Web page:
With Co-ops Fortnight underway, the Welsh Government is showing that in Wales, we have a Government that recognises the role for co-ops in promoting a sustainable, fair economy, and is willing to take action to help them.
In her statement on Wednesday, the Minister for Economy, Science, and Transport, Edwina Hart committed to accepting the recommendations in the Wales Co-operative & Mutuals Commission Report that fall within her portfolio. With a report that is imaginative and wide-ranging, that is a serious commitment.
Central to this will be greater support to enable to the Wales Co-operative Centre to help growth in new sectors, in succession planning, and in procurement. This recognises that successful co-operatives don’t all start from scratch – they can evolve from other businesses or from enterprises coming together for mutual benefit.
Increased representation on the Business Wales Strategic Board and the Entrepreneurship will give co-op models the influence appropriate to their size and contribution to the economy.
The Finance Minister, Jane Hutt AM, has also recognised the potential of public procurement to develop co-ops and mutuals and will look at establishing a pilot project to explore this.
John Griffiths AM, the Minister for Culture and Sport is encouraging local authorities to explore greater community ownership of facilities through asset transfer. Likewise in housing, where Carl Sargeant AM is working with community land trusts to increase the supply of co-operative housing.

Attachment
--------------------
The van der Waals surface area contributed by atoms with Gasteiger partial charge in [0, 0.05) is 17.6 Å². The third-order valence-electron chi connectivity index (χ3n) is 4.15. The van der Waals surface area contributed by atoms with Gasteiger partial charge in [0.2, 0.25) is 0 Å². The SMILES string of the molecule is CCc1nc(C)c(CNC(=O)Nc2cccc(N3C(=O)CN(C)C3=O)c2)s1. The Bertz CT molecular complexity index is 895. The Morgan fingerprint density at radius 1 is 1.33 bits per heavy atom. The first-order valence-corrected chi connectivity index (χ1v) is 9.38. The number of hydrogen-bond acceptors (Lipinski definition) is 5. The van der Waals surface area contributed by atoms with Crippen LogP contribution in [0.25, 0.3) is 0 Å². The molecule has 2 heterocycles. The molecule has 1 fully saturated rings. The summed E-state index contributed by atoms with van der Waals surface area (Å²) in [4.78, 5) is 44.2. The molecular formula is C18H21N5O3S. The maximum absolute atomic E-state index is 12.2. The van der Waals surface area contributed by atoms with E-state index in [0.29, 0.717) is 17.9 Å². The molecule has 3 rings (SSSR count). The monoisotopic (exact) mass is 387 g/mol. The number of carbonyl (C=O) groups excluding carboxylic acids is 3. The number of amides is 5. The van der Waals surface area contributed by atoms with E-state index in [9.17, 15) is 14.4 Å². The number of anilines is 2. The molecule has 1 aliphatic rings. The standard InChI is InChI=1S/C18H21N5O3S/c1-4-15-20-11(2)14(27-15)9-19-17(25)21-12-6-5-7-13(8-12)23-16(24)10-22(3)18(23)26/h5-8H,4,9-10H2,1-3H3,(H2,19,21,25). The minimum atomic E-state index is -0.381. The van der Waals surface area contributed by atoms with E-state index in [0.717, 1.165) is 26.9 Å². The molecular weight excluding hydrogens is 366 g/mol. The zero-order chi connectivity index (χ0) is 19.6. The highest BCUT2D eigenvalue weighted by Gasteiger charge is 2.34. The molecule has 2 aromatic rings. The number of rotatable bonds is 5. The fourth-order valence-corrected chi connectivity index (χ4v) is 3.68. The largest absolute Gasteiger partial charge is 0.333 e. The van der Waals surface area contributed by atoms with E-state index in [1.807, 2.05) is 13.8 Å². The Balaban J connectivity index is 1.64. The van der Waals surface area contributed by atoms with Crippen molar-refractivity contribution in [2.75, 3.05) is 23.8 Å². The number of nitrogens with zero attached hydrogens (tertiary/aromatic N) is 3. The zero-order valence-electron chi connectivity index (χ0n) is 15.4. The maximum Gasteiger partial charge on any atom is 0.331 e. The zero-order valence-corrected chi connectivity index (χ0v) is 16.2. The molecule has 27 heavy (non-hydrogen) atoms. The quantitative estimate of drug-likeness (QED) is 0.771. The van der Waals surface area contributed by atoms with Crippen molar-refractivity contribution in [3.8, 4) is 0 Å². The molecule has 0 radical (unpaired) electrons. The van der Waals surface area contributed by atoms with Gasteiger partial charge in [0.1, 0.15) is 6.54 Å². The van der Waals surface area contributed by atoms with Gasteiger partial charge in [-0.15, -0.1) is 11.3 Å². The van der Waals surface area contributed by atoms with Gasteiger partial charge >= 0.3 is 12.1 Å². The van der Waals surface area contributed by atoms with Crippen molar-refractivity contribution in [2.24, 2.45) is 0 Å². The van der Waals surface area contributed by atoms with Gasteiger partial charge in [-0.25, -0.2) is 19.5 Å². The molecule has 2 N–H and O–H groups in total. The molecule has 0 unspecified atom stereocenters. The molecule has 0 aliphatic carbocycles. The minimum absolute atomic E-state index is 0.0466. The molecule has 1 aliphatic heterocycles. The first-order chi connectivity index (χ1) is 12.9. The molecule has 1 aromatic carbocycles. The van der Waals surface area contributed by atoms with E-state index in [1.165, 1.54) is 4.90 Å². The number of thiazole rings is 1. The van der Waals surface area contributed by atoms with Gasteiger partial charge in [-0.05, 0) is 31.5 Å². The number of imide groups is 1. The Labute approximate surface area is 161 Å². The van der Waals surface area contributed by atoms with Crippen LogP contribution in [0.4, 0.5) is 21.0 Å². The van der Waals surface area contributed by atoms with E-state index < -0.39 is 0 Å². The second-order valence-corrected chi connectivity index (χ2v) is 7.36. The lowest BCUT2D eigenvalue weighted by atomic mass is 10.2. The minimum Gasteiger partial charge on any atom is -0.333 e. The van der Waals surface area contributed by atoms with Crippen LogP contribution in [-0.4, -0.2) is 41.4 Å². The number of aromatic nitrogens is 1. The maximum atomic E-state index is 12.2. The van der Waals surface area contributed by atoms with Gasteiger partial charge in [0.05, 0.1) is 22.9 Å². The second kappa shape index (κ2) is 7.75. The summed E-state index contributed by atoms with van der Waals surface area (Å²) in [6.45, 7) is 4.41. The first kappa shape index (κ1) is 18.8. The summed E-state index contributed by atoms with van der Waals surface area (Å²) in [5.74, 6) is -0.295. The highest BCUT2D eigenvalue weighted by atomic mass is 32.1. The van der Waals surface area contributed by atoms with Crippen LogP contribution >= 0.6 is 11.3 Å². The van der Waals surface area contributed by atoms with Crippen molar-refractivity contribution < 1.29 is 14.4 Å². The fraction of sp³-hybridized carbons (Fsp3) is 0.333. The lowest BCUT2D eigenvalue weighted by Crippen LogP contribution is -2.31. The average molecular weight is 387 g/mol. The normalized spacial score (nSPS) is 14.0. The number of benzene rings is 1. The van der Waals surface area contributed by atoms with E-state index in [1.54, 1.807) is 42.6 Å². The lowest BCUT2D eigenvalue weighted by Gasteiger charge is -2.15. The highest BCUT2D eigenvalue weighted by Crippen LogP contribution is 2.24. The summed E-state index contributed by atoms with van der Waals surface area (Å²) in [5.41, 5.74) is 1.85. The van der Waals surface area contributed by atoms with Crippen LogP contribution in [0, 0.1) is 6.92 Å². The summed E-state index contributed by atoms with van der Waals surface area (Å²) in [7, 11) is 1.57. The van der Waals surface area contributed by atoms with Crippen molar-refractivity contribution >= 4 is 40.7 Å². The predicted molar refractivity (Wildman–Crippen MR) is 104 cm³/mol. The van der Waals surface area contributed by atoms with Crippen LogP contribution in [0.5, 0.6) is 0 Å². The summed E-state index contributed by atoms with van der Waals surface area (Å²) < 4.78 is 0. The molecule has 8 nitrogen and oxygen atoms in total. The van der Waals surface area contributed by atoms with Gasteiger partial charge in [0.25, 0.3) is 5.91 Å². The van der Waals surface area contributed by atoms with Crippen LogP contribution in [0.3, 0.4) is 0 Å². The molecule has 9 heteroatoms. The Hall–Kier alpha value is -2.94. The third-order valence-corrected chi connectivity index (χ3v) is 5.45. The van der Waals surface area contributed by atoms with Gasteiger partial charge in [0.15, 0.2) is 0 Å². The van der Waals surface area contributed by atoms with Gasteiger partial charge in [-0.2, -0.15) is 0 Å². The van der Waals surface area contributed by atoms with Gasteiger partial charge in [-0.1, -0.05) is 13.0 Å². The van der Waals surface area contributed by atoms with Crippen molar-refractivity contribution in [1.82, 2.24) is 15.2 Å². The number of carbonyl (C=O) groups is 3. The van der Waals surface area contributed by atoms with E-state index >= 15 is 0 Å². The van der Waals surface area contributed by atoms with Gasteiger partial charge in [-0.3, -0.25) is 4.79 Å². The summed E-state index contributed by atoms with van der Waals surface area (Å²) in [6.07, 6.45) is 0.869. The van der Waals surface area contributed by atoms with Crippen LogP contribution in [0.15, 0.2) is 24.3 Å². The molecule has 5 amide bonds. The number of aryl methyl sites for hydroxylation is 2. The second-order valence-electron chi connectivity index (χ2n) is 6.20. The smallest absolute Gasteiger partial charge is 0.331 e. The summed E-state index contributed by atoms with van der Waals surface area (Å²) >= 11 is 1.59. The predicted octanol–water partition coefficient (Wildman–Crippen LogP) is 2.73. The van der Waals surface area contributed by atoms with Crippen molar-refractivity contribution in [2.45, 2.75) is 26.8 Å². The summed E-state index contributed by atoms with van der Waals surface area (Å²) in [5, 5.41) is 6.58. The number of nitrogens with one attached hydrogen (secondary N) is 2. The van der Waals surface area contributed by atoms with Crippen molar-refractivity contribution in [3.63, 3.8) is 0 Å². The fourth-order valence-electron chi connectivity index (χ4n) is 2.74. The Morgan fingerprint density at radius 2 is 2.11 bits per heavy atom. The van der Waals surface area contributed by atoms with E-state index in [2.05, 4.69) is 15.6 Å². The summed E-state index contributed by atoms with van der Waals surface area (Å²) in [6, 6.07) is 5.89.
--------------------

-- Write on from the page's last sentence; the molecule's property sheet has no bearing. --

Education was central to the Commission’s report, and rightly so. Co-operative models and values can thrive only if our next generation of Welsh entrepreneurs know and understand them. Labour & Co-operative AM Huw Lewis was the first to state that he will act on the report’s recommendations and work is already underway.
This is already a Welsh Government for co-operators to be proud of.
It is crucial however that we don’t rest on their laurels and that we recognise that the Commission’s report marks the beginning of a process, not the end. We need to be able to look back in one, five and ten years’ time and be proud of what has been achieved. To do that, there has to be a process to measure progress, to monitor success and failure in each area, and to make sure that it all fits together.
There is, as yet, no mechanism for measuring the size and scope of the co-operative movement in Wales, nor of its contribution to the economy or well-being of our people. Not knowing exactly where we started will make it a bit tricky to know how far we’ve come.
The Commission, led by Professor Andrew Davies, did a great job. What we need now is a low key scrutiny body, led by Co-operative AMs and other co-operators, to see that it bears fruit. Then we will know how far we have succeeded in growing our co-op sector, not for its own sake, but as a real contribution to a stronger, fairer, sustainable Welsh economy.